Plans to crack down on seven West Virginia coal mines with a history of excessive health and safety violations were dropped because of a lack of money, the industry’s chief federal regulator said this week.
The West Virginia mines are among nine across the country that were being considered for the Mine Safety and Health Administration’s pattern of violations program. Two others were not named because of ongoing inspections.
The agency provided the names to the U.S. House Committee on Education and Labor, which released the list. MSHA’s pattern of violations program has drawn congressional scrutiny since the agency acknowledged that Massey Energy Co.’s Upper Big Branch mine was dropped from consideration because of a computer error.
An explosion at the southern West Virginia mine killed 29 men April 5 _ the nation’s worst coal mining disaster in 40 years. The explosion is the subject of ongoing civil and criminal investigations.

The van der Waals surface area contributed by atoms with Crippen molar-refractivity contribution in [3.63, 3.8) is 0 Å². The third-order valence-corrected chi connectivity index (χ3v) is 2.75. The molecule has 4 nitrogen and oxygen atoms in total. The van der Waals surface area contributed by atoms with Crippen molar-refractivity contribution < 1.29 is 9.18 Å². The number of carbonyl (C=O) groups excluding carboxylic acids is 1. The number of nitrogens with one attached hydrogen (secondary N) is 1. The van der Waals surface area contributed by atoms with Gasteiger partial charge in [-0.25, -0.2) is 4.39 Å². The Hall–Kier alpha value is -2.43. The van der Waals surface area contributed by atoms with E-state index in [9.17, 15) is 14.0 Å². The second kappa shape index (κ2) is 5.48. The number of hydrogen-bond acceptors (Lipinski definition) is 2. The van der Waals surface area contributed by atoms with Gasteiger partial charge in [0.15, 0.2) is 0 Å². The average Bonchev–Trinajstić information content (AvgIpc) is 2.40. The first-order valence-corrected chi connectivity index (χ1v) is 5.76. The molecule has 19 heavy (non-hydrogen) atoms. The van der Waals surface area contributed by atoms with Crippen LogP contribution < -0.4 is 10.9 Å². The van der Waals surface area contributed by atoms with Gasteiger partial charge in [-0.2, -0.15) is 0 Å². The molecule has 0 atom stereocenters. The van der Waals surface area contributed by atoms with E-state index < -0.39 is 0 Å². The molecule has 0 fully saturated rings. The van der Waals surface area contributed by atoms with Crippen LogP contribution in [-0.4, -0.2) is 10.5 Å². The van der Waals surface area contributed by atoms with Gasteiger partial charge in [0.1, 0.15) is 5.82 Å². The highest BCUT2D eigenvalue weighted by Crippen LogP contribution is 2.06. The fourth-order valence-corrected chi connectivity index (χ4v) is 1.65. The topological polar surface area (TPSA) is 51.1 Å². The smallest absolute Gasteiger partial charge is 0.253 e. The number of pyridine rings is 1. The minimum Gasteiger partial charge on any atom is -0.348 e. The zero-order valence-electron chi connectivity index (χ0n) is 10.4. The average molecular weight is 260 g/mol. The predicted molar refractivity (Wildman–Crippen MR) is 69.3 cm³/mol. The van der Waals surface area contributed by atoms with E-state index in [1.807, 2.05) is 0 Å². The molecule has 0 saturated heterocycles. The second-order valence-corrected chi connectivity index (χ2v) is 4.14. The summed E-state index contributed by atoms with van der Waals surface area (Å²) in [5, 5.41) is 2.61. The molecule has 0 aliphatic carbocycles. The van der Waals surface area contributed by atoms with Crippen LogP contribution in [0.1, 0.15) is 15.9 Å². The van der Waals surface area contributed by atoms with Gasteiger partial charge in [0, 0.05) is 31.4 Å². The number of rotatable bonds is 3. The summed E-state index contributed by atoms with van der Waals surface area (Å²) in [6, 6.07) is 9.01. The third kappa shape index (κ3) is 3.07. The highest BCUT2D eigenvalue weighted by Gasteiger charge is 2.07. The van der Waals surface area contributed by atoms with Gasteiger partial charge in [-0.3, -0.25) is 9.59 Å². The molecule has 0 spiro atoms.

Massey’s Black Castle surface mine was among the seven that MSHA dropped. The southern West Virginia surface mine employs about 250 people and produced about 2.7 million tons of coal last year.
Massey spokesman Jeff Gillenwater declined to comment.
Also dropped from consideration was a northern West Virginia mine run by Scott Depot-based International Coal Group’s Sentinel Mine and five privately held mines. The Sentinel Mine, an underground operation in Barbour County, employs about 260 people and produced more than 1.3 million tons of coal in 2009.
ICG said the mine “does not merit, and has not merited, listing for a pattern of violation” in a statement.
“While the mine experienced disappointing compliance performance in 2008, the company addressed all issues promptly to bring about quick improvement in compliance and incidence rates,” ICG said. The mine improved its performance last year and so far this year, the statement said.
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